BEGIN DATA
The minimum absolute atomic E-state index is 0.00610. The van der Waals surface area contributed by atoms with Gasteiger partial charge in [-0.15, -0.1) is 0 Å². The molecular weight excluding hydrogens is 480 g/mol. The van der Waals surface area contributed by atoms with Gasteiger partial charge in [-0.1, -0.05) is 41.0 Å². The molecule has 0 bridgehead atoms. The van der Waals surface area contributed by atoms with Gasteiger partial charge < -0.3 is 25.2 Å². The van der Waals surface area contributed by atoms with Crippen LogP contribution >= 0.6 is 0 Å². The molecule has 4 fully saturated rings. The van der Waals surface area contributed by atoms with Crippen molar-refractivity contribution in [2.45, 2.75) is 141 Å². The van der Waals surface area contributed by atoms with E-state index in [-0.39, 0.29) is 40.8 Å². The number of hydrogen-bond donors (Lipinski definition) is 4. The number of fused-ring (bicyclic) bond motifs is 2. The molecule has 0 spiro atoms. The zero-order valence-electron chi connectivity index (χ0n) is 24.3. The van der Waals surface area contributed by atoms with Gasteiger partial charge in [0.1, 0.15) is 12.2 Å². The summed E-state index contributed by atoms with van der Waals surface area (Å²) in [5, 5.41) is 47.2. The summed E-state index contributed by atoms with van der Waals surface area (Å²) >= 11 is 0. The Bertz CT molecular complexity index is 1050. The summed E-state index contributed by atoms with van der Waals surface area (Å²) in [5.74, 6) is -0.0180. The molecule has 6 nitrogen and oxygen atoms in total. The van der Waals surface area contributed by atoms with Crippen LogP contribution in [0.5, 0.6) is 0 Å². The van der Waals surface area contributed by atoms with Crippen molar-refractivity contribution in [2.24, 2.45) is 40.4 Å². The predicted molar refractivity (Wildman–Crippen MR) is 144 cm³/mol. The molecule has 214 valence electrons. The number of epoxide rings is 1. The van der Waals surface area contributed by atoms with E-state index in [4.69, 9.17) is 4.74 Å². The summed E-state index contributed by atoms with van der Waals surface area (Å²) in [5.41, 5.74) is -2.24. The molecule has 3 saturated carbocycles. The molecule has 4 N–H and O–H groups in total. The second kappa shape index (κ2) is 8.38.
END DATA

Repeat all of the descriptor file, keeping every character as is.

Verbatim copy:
The minimum absolute atomic E-state index is 0.00610. The van der Waals surface area contributed by atoms with Gasteiger partial charge in [-0.15, -0.1) is 0 Å². The molecular weight excluding hydrogens is 480 g/mol. The van der Waals surface area contributed by atoms with Gasteiger partial charge in [-0.1, -0.05) is 41.0 Å². The molecule has 0 bridgehead atoms. The van der Waals surface area contributed by atoms with Gasteiger partial charge < -0.3 is 25.2 Å². The van der Waals surface area contributed by atoms with Crippen LogP contribution >= 0.6 is 0 Å². The molecule has 4 fully saturated rings. The van der Waals surface area contributed by atoms with Crippen molar-refractivity contribution in [2.45, 2.75) is 141 Å². The van der Waals surface area contributed by atoms with E-state index in [-0.39, 0.29) is 40.8 Å². The number of hydrogen-bond donors (Lipinski definition) is 4. The number of fused-ring (bicyclic) bond motifs is 2. The molecule has 0 spiro atoms. The zero-order valence-electron chi connectivity index (χ0n) is 24.3. The van der Waals surface area contributed by atoms with Gasteiger partial charge in [0.1, 0.15) is 12.2 Å². The summed E-state index contributed by atoms with van der Waals surface area (Å²) in [5, 5.41) is 47.2. The summed E-state index contributed by atoms with van der Waals surface area (Å²) >= 11 is 0. The Bertz CT molecular complexity index is 1050. The summed E-state index contributed by atoms with van der Waals surface area (Å²) in [5.74, 6) is -0.0180. The molecule has 6 nitrogen and oxygen atoms in total. The van der Waals surface area contributed by atoms with Crippen LogP contribution in [0.5, 0.6) is 0 Å². The van der Waals surface area contributed by atoms with Crippen molar-refractivity contribution in [2.24, 2.45) is 40.4 Å². The predicted molar refractivity (Wildman–Crippen MR) is 144 cm³/mol. The molecule has 214 valence electrons. The number of epoxide rings is 1. The van der Waals surface area contributed by atoms with E-state index in [4.69, 9.17) is 4.74 Å². The summed E-state index contributed by atoms with van der Waals surface area (Å²) in [5.41, 5.74) is -2.24. The molecule has 3 saturated carbocycles. The molecule has 4 N–H and O–H groups in total. The second kappa shape index (κ2) is 8.38.